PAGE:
- Joined Oct 9, 2008
Missed this one. A couple of points.My chef has been complaining that our lettuce has been turning brown and suspects that it's because of my knife. i use a 10inch kiritsuke gyoto by shun the blue steel one. it is pretty heavy which could be the cause but i don't think it is. im looking to get a nakiri or usuba for cutting vegetables at work and was wondering which one would be best for me. i read that usuba's are single bevel and nakiri's are double bevel which is the only difference and im not a pro nor have used a single bevel knife before.
i was also wondering why these knives are so short i see them at like 5-6inches usually.
any recommendations on the knife as well? im not a huge fan of shun i think they are over priced only reason i got it was because the other knives i was looking at were more expensive or shorter in length then my previous knife. im looking for a comfortable wooden handle don't know much about metal types as well besides that some rust easily and need to be oiled.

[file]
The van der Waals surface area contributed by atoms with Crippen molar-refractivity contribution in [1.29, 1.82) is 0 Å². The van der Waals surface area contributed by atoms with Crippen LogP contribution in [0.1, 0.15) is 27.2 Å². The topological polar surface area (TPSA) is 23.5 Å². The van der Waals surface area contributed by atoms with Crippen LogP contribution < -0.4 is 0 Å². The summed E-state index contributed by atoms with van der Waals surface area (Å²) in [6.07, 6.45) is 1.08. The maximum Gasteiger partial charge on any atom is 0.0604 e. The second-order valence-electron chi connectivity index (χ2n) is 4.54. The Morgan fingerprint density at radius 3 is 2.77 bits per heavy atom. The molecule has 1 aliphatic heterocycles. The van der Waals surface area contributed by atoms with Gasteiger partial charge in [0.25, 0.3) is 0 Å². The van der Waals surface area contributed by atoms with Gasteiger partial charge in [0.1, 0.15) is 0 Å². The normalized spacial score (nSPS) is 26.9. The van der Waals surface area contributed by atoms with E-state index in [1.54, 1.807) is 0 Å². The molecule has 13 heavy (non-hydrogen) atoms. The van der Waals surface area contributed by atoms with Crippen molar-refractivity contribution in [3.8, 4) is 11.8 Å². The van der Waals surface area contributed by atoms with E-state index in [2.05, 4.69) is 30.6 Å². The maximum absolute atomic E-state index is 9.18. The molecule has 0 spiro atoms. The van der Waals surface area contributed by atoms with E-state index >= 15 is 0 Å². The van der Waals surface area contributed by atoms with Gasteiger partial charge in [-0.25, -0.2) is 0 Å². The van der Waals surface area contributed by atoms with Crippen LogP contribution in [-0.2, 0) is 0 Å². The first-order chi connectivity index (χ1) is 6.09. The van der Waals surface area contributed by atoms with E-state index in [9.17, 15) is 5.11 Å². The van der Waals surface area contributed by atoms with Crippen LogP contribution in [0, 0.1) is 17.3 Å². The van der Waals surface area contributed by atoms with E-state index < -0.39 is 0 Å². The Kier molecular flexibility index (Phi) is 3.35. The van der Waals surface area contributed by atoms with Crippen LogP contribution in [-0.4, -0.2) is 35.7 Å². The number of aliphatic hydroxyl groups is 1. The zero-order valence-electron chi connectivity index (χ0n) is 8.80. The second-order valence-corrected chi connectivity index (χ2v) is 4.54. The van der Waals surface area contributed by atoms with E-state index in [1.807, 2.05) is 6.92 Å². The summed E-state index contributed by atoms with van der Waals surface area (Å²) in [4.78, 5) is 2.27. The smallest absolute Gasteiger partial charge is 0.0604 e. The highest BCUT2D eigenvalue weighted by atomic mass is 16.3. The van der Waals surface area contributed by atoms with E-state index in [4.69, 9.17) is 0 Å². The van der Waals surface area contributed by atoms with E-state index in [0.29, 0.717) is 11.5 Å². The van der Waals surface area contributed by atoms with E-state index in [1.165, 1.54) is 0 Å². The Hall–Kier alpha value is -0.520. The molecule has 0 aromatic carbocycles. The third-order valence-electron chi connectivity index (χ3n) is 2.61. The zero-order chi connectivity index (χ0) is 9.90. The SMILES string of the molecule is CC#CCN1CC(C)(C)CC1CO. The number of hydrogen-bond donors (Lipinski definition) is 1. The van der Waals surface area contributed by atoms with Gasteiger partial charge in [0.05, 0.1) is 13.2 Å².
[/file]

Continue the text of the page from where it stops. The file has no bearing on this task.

1. A nakiri and an usuba are completely different. They are shaped, profiled, sharpened, and used differently.
2. An usuba should be about 200mm at least; serious pros use 225 or more. That's about 7 3/4 inches minimum. A nakiri is often very small.
3. I would not recommend an usuba to anyone who isn't planning a major kitchen lifestyle change. The thing doesn't play nice with others, and you'll need about 2-3 months of steady work to gain modest proficiency.
4. I would not recommend a nakiri to anyone ever, except if you're buying it for $20 in a Japanese hardware store. I know of nothing to recommend this knife design.